This annoyed me even more than the plot. Dauntless's faction motto is courage, but the Dauntless seem to be having a serious misinterpretation of courage that a preschool TV show could correct you on. The Dauntless are not noble Gryffindors, they are at best suicidal adrenaline junkie boneheads that enjoy violence, bullying, and piercing various extremities of their bodies.
Bravery really has nothing to do with the fears themselves, which is why all their Fear Factor training is perpelexing. Courage is all about character building and inner strength to face fears both known and unknown, new, and old. Courage is about being able to face your fears because you love something else more.
The merciless picking on, bullying of, and isolation of the recruits is very counter intuitive of all this.
(The annoying arbitrary cruelty(which I couldn't even feel properly because of the emotionless writing) I really disliked, if you can tell. XD. I can't get over it. I mean, I get that the book is gritty, dark, real, etc. to appeal to today's modern teenager *sarcasm*. BUT GOSH THERE HAS TO BE A GOOD REASON FOR IT CAN IT AT LEAST MOVE THE PLOT ALONG.)
Tris herself is all right. Occasionally too dumb to live, she is at least distinguishable from the other characters. Her different background was portrayed very nicely. Honestly, I couldn't think of too much to say about her.
Some good characters were Eric and Alec! I really felt like they came alive. Alec's whole plot arc was unique and interesting.
The whole book unfortunately feels very borrowed from The Hunger Games at points. The whole training/fighting thing, not to mention a group of bullying big tough mean recruits who seem verryyy familiar.
The worst, however, was a scene that is almost lifted verbatim from Ender's Game. In one scene, Tris is fighting someone who previously hurt her badly. Tris, who has apparently been training, finally downs her. However, Tris who is apparently having a bad day begins kicking her and beating her after she's down, again and again, until someone drags her away. Very gritty and moving, if THE EXACT SAME SCENE HAD NOT BEEN THE OPENING OF ENDER'S GAME THIRTY YEARS AGO. I mean, the two scenes are unmistakably similar. I started audibly cracking up in the middle cause I just couldn't believe it.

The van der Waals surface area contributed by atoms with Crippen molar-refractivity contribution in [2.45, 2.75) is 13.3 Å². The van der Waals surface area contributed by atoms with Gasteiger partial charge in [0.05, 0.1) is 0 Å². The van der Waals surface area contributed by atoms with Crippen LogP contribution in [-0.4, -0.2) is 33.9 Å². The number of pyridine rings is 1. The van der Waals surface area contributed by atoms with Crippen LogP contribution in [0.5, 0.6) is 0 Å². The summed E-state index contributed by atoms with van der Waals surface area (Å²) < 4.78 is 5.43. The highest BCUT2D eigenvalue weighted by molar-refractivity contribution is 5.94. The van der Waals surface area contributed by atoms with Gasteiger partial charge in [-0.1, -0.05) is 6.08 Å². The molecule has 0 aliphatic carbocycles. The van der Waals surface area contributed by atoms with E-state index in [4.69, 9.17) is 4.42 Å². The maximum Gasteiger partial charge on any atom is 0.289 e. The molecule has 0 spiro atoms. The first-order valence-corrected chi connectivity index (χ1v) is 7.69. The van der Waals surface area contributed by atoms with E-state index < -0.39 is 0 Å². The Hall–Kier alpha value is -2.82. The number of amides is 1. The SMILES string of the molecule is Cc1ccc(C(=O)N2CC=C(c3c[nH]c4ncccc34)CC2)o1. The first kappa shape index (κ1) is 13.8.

The author has said she's an Ender's Game fan, so I love her automatically. But seriously. The lead
The two series are sharing a panel at Comic Con so hopefully someone'll notice.
This is a not very forgiving review and I apologize. The book isn't awful, but I felt there are books that deserve more hype and movie adaptions(cough Artemis Fowl, cough The first three Maximum Ride books). The book kept me entertained and turning pages through a boring Saturday afternoon.
I'm not sure why it's become so popular. Without insulting those who read it, I think it provides good, light, entertainment and thrills if you can look past the blatantly nonsensical premise and drawn out romance(which I haven't mentioned so far in the post because I couldn't think of anything to say about it. I have read very few effective romances in this sort of book and this wasn't one of the better ones).
I think the movie will turn out decently,it should be pretty straightforwardly adapted. The Hunger Games has the drive, intrigue, and soul needed for staying power, and Divergent, so far, does not.